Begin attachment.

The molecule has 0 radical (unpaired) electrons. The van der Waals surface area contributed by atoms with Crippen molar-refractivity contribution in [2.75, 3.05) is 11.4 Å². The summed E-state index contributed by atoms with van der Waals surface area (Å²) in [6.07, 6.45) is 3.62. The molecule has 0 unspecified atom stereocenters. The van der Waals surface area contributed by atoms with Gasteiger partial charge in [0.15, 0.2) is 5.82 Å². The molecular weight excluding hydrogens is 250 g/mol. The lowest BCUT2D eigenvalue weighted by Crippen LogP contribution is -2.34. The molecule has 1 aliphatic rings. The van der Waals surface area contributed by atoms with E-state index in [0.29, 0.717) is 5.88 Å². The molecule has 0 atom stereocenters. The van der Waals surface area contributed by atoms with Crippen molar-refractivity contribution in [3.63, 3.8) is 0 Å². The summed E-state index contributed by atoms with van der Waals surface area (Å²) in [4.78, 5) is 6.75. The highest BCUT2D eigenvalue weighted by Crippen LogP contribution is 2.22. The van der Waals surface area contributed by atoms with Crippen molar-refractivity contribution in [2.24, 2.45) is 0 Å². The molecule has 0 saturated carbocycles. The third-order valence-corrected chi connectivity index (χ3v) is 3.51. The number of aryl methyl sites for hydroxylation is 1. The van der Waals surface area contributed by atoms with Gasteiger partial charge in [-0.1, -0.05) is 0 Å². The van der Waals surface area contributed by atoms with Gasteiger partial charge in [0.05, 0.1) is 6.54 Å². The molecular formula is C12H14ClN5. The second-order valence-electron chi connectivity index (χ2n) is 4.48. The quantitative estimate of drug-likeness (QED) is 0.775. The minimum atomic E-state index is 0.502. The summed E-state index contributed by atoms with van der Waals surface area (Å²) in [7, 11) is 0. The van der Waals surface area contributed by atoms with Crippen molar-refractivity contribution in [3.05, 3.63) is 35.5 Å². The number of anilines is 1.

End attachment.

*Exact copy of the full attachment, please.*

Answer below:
The molecule has 0 radical (unpaired) electrons. The van der Waals surface area contributed by atoms with Crippen molar-refractivity contribution in [2.75, 3.05) is 11.4 Å². The summed E-state index contributed by atoms with van der Waals surface area (Å²) in [6.07, 6.45) is 3.62. The molecule has 0 unspecified atom stereocenters. The van der Waals surface area contributed by atoms with Gasteiger partial charge in [0.15, 0.2) is 5.82 Å². The molecular weight excluding hydrogens is 250 g/mol. The lowest BCUT2D eigenvalue weighted by Crippen LogP contribution is -2.34. The molecule has 1 aliphatic rings. The van der Waals surface area contributed by atoms with E-state index in [0.29, 0.717) is 5.88 Å². The molecule has 0 atom stereocenters. The van der Waals surface area contributed by atoms with Crippen molar-refractivity contribution in [3.63, 3.8) is 0 Å². The summed E-state index contributed by atoms with van der Waals surface area (Å²) in [4.78, 5) is 6.75. The highest BCUT2D eigenvalue weighted by Crippen LogP contribution is 2.22. The van der Waals surface area contributed by atoms with Crippen molar-refractivity contribution in [2.24, 2.45) is 0 Å². The molecule has 0 saturated carbocycles. The third-order valence-corrected chi connectivity index (χ3v) is 3.51. The number of aryl methyl sites for hydroxylation is 1. The van der Waals surface area contributed by atoms with Gasteiger partial charge in [-0.1, -0.05) is 0 Å². The van der Waals surface area contributed by atoms with Gasteiger partial charge in [0.05, 0.1) is 6.54 Å². The molecular formula is C12H14ClN5. The second-order valence-electron chi connectivity index (χ2n) is 4.48. The quantitative estimate of drug-likeness (QED) is 0.775. The minimum atomic E-state index is 0.502. The summed E-state index contributed by atoms with van der Waals surface area (Å²) in [7, 11) is 0. The van der Waals surface area contributed by atoms with Crippen molar-refractivity contribution in [3.05, 3.63) is 35.5 Å². The number of anilines is 1.